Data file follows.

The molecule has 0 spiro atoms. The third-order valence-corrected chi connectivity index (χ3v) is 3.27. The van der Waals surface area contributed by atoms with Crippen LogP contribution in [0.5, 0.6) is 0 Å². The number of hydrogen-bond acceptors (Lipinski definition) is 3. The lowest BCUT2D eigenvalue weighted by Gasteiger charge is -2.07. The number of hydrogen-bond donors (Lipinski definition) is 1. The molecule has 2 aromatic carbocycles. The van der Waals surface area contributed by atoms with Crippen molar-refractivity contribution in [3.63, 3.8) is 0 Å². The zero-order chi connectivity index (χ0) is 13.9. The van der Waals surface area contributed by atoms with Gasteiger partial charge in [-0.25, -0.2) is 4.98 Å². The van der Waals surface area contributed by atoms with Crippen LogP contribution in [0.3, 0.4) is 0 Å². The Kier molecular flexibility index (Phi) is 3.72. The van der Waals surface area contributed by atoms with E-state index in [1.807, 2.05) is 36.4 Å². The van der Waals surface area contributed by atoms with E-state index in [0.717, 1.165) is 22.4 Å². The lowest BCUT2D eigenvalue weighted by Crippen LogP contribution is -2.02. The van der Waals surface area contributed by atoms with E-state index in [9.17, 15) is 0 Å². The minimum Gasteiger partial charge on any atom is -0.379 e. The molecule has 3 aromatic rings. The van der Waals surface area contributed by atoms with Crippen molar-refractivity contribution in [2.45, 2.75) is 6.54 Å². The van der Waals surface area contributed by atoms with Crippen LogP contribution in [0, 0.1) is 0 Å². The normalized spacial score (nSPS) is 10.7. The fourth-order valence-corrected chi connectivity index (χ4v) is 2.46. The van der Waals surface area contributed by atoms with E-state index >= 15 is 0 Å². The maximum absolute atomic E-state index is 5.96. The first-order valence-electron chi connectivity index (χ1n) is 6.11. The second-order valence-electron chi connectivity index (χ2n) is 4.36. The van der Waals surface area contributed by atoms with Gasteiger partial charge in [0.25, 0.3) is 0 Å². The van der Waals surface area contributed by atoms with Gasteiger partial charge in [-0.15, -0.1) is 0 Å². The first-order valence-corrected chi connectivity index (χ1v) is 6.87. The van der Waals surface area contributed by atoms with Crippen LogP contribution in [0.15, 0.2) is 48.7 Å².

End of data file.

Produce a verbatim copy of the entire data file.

The molecule has 0 spiro atoms. The third-order valence-corrected chi connectivity index (χ3v) is 3.27. The van der Waals surface area contributed by atoms with Crippen LogP contribution in [0.5, 0.6) is 0 Å². The number of hydrogen-bond acceptors (Lipinski definition) is 3. The lowest BCUT2D eigenvalue weighted by Gasteiger charge is -2.07. The number of hydrogen-bond donors (Lipinski definition) is 1. The molecule has 2 aromatic carbocycles. The van der Waals surface area contributed by atoms with Crippen molar-refractivity contribution in [3.63, 3.8) is 0 Å². The zero-order chi connectivity index (χ0) is 13.9. The van der Waals surface area contributed by atoms with Gasteiger partial charge in [-0.25, -0.2) is 4.98 Å². The van der Waals surface area contributed by atoms with Crippen LogP contribution in [0.3, 0.4) is 0 Å². The Kier molecular flexibility index (Phi) is 3.72. The van der Waals surface area contributed by atoms with E-state index in [1.807, 2.05) is 36.4 Å². The van der Waals surface area contributed by atoms with E-state index in [0.717, 1.165) is 22.4 Å². The lowest BCUT2D eigenvalue weighted by Crippen LogP contribution is -2.02. The van der Waals surface area contributed by atoms with E-state index in [9.17, 15) is 0 Å². The minimum Gasteiger partial charge on any atom is -0.379 e. The molecule has 3 aromatic rings. The van der Waals surface area contributed by atoms with Crippen molar-refractivity contribution in [2.45, 2.75) is 6.54 Å². The van der Waals surface area contributed by atoms with Crippen LogP contribution in [0, 0.1) is 0 Å². The normalized spacial score (nSPS) is 10.7. The fourth-order valence-corrected chi connectivity index (χ4v) is 2.46. The van der Waals surface area contributed by atoms with E-state index >= 15 is 0 Å². The maximum absolute atomic E-state index is 5.96. The first-order valence-electron chi connectivity index (χ1n) is 6.11. The second-order valence-electron chi connectivity index (χ2n) is 4.36. The van der Waals surface area contributed by atoms with Gasteiger partial charge in [0.25, 0.3) is 0 Å². The van der Waals surface area contributed by atoms with Gasteiger partial charge in [-0.15, -0.1) is 0 Å². The first-order valence-corrected chi connectivity index (χ1v) is 6.87. The van der Waals surface area contributed by atoms with Crippen LogP contribution in [0.15, 0.2) is 48.7 Å².